achieved primarily through enlargement of the UN Security
Council. Chirac lauded the G-4 resolution, proposed by
Germany, Brazil, India and Japan, as reflecting the need for
a more regionally representative Security Council,
particularly with respect to Africa. Chirac hoped for
Security Council reform by the end of the year, at the
latest, if not by the September summit. He called for the
"association of the main powers but also the inclusion of
emerging poles and regional groupings." Chirac also called
for a reinforcement of global governance through the creation
of an UN organization for the environment and a new structure
for economic and social governance.

9. (U) On security, the president urged that proliferation,
terrorism, and peace maintenance be at the center of UN
discussions in New York, to include an international
definition of terrorism, a commission on peace consolidation
and a reinforced mechanism for the protection of human
rights. Finally, on solidarity, he reiterated his proposal
for an international tax on air travel -- shared, he said, by
Germany, Algeria, Brazil, Chile and Spain -- and announced
France's intention to host a conference in February 2006 to
further that aim. He said France would contribute at a later
stage to the international financing structure proposed by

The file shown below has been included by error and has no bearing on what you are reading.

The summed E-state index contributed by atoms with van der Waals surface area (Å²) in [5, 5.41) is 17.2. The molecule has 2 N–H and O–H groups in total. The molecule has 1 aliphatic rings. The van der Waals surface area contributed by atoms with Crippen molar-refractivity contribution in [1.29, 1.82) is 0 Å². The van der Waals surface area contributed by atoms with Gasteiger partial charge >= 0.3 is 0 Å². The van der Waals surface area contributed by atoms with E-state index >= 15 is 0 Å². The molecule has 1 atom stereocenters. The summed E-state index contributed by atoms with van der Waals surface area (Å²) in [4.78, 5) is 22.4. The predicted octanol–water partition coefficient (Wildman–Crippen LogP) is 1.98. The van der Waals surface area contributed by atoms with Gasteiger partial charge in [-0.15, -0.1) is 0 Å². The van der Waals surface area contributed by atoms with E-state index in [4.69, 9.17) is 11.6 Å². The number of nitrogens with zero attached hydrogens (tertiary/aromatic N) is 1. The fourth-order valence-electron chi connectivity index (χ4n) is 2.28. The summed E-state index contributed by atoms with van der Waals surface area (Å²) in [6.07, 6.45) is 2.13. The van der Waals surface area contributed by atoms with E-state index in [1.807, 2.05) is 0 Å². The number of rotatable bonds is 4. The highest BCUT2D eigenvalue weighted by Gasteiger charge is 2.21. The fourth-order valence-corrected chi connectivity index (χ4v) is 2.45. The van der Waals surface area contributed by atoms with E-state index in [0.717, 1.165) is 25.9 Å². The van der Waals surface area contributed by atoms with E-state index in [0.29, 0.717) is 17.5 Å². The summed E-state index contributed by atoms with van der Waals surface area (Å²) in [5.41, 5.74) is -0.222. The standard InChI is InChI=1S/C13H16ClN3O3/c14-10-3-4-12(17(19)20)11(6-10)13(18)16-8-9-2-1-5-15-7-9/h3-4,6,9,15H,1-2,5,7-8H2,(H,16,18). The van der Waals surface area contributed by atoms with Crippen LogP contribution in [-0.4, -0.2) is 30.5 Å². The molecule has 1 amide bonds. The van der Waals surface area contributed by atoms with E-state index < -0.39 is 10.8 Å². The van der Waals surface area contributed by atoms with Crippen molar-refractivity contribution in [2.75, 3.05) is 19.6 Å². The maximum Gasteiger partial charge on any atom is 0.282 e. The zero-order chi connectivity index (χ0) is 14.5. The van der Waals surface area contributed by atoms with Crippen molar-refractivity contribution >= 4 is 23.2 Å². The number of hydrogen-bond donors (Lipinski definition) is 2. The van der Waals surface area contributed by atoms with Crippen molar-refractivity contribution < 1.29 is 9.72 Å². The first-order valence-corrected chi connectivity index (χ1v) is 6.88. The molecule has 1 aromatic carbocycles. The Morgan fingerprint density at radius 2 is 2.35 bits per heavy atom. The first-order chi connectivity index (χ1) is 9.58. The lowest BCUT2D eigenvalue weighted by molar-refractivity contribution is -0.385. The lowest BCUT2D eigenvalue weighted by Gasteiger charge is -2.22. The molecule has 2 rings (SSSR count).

the UK.

10. (U) Chirac called attention to avian flu and elaborated
on the preventative measures France was already taking and
stated France's interest in the development of effective
vaccines. On WTO, he said the December Doha round in Hong
Kong would be decisive and reiterated his proposal for an
immediate moratorium on agricultural export subsidies
(comment: though not offering better market access or
eliminating domestic subsidies) for products destined for
Africa. He urged ratification of the UNESCO Convention on
Cultural Diversity by October 2006.

La Francophonie

11. (U) Chirac declared that the association of
French-speaking countries, while originally aimed at
preserving cultural diversity, was now directed also toward
democratization and social justice. He proposed that the
biannual France-Africa summit, hosted in December in Bamako,
be devoted to youth and the questions of education, health,
employment and security.

12. (U) On political issues, he called for free presidential
elections in Cote d'Ivoire and expressed confidence in South
African mediation within the framework of the African Union.
There was no mention of other African countries.

The European Union

13. (U) Chirac declared that, "in this multipolar world,
only the European Union has the critical mass to establish a
dialogue of equals with its larger partners." He also
asserted that "a strong Europe would contribute also to the
vitality of the kind of balanced transatlantic linkage" --